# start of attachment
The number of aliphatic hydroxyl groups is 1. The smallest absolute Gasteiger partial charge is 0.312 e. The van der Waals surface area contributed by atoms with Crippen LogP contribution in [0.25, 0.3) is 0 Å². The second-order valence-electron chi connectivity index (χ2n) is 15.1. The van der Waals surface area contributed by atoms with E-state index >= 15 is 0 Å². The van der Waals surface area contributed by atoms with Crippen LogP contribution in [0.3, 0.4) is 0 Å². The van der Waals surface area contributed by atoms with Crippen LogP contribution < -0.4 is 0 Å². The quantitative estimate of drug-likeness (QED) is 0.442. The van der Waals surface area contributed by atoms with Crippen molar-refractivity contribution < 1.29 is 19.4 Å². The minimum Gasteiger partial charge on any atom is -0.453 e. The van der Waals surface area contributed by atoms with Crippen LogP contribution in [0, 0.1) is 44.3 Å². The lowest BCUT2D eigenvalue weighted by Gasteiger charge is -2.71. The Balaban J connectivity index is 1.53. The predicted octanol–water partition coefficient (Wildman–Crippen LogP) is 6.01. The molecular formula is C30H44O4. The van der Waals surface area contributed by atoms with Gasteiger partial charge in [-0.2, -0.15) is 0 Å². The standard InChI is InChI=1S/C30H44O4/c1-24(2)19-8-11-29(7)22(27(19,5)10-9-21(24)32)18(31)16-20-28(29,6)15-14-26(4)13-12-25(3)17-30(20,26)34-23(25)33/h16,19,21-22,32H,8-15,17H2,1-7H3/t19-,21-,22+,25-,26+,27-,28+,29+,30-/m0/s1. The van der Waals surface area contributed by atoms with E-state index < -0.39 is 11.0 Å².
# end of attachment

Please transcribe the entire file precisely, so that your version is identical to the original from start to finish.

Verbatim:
The number of aliphatic hydroxyl groups is 1. The smallest absolute Gasteiger partial charge is 0.312 e. The van der Waals surface area contributed by atoms with Crippen LogP contribution in [0.25, 0.3) is 0 Å². The second-order valence-electron chi connectivity index (χ2n) is 15.1. The van der Waals surface area contributed by atoms with E-state index >= 15 is 0 Å². The van der Waals surface area contributed by atoms with Crippen LogP contribution in [0.3, 0.4) is 0 Å². The van der Waals surface area contributed by atoms with Crippen LogP contribution < -0.4 is 0 Å². The quantitative estimate of drug-likeness (QED) is 0.442. The van der Waals surface area contributed by atoms with Crippen molar-refractivity contribution < 1.29 is 19.4 Å². The minimum Gasteiger partial charge on any atom is -0.453 e. The van der Waals surface area contributed by atoms with Crippen LogP contribution in [0, 0.1) is 44.3 Å². The lowest BCUT2D eigenvalue weighted by Gasteiger charge is -2.71. The Balaban J connectivity index is 1.53. The predicted octanol–water partition coefficient (Wildman–Crippen LogP) is 6.01. The molecular formula is C30H44O4. The van der Waals surface area contributed by atoms with Gasteiger partial charge in [-0.2, -0.15) is 0 Å². The standard InChI is InChI=1S/C30H44O4/c1-24(2)19-8-11-29(7)22(27(19,5)10-9-21(24)32)18(31)16-20-28(29,6)15-14-26(4)13-12-25(3)17-30(20,26)34-23(25)33/h16,19,21-22,32H,8-15,17H2,1-7H3/t19-,21-,22+,25-,26+,27-,28+,29+,30-/m0/s1. The van der Waals surface area contributed by atoms with E-state index < -0.39 is 11.0 Å².